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  • Absorb times and SG measurements

    Hi guys -

    My off-grid solar power system is working great from what I can tell. Likely due to all the help I had from you guys to help design it and tune the charge times.

    The SG in the late afternoon after a full sunny day is 1.280 or slightly higher. My absorb time is programmed for 160min (was at 180min but slowly reducing).

    I was reading old posts the forum and found this statement from one of the wise members (sorry forgot the name/ID):

    Large lead acid batteries cannot be recharged in 3-5 hours. It takes 3-5 hours to complete BULK, and another 3 for Absorb, 6 hours minimum, So with off grid use, it's always a contest to try to get batteries properly charged at least once a week even in summer.

    My question is: Should I keep adjusting my absorb time to keep the duration to a minimum that will still get me to the battery manufacture's 100% SG reading?
    I am finding I am having to add a small amount of water every 2 weeks but wondering if i am pushing the batteries too hard on absorb... OR given the above quote, I shouldn't worry about it and go for long absorb times?

    I am using Rolls S-550 batteries and the BULK and ABSORB are set to the manufacturer specified 60 volts (For a 48volt off-grid frequently cycled system). Actually I reduced the absorb voltage slightly 59.7 volts just because I was a little worried about over charging and thought I'd maybe slowly reducing...

    I am keen to keep adjusting the system but need to understand what I am shooting for... the specificed SG (1.280) OR just have a long absorb time??

  • #2
    Actually you can forget all about Adsorb times. With Solar you want to set Bulk = Absorb = Float and no Absorb time as it becomes completely meaningless Marketing Term that it is. Your goal or objective is to find the voltage required to get your hydrometer to read 100% SOC at the end of day. In summer months if your system is sized properly might be 54 to 56 volts, and in winter months there is no voltage high enough to ever get to 100 % SOC.

    You have two choices with Pb batteries of overcharged and undercharged. Solar users due to improperly designed systems usually only have one chose to make and that is chronically undercharged. If given the choice you want slightly overcharged. Both are not good for Pb batteries but overcharged is the lessor of the two evils. Undercharge leads to much shorter battery life, sluggish performance, lower capacity, and poor cold weather performance. Overcharge maximizes capacity, performance, cold weather performance, and if not excessively overcharged much longer cycle life. Even if severely overcharged will yield like cycle life as chronic undercharged but wil perform a lot better than undercharged.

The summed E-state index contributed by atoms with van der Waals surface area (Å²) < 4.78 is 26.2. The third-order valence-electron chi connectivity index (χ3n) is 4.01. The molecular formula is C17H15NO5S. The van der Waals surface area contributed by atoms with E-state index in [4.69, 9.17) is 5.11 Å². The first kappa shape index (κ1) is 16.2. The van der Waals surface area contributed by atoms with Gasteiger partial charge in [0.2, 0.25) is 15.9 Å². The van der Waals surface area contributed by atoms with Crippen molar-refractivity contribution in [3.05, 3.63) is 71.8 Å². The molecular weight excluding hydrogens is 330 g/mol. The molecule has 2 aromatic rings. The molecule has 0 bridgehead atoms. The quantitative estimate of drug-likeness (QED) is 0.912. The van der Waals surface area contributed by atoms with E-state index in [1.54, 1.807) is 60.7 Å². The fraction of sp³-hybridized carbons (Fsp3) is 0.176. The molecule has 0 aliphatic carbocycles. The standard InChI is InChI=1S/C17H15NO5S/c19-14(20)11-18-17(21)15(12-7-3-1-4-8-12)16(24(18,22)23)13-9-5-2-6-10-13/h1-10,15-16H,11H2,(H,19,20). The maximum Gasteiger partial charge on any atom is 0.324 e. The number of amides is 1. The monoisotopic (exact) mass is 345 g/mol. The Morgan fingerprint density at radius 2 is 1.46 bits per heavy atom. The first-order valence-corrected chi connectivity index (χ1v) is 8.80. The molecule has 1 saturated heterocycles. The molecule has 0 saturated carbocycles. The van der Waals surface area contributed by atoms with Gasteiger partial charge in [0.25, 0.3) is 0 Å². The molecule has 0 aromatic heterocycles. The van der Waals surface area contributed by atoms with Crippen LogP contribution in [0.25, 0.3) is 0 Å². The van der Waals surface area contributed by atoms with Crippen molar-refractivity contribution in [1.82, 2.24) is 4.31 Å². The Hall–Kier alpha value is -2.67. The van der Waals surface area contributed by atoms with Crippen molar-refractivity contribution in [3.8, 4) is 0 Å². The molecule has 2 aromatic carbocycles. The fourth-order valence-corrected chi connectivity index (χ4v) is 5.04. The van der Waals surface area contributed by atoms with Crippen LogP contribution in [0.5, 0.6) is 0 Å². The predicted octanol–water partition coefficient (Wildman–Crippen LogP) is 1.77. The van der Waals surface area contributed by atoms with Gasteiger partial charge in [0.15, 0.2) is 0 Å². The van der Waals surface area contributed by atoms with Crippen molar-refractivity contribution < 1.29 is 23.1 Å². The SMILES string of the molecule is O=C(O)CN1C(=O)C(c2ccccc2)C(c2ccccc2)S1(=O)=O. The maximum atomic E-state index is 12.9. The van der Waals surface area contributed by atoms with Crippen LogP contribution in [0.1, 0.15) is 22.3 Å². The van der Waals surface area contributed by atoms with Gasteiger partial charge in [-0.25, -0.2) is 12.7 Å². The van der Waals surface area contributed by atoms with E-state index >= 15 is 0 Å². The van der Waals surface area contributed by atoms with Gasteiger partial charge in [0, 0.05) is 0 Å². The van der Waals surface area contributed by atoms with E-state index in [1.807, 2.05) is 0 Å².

So here is what you do. Forget Absorb time. Turn it off or set to minimum. Set Bulk = Absorb = Float. Monitor Specific Gravity at the end of each day. If Specific Gravity is low, turn the voltage up, if too high or using water turn the voltage down. Right now with days getting shorter wil result it you having to turn up voltages, and in longer days turn down voltage. If your system is properly sized wil not take a lot of adjustment. If like most folks are undersized will find there is no voltage voltage high enough in winter months, and summer is hit and miss.

    Now if your system is grossly oversized a very rare event or part ime weekend users can use Bulk, Adsorb, and Float setting with a 2 to 4 hour Absorb time because the batteries go into Adsorb shortly after Sun Rise each morning and have all day with no loads to Absorb and fully charge the battery. Or if a part time users really wants their batteries last a long can set the controllers up Bulk = Absorb = Float and use the manufactures Float Vootage for all 3 set points. Example on a 48 volt battery set all three to 54 volts and forget about Absorb.
    MSEE, PE

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    • #3
      ok, thanks Sunking. That covers my underlying question. You are recommending it's better to adjust the voltage as opposed to the duration. Currently (summer time), I am easily getting to 100% SG by mid-day.... so that's why I was trying to reduce the absorb time. This was because I was concerned about over charging.

      This is a summer home only and I fully understand that as we move into fall and shorter days and lower sun on the horizon, I will need to adjust and compensate.

      Not that I doubt your advice and strategy, I am curious about the underlying science of reducing voltage verses charge times ect...
      When I read the Rolls manual in the section for Renewable use case; they state BULK = ABSORB (60V) but a lower FLOAT (54V) voltage.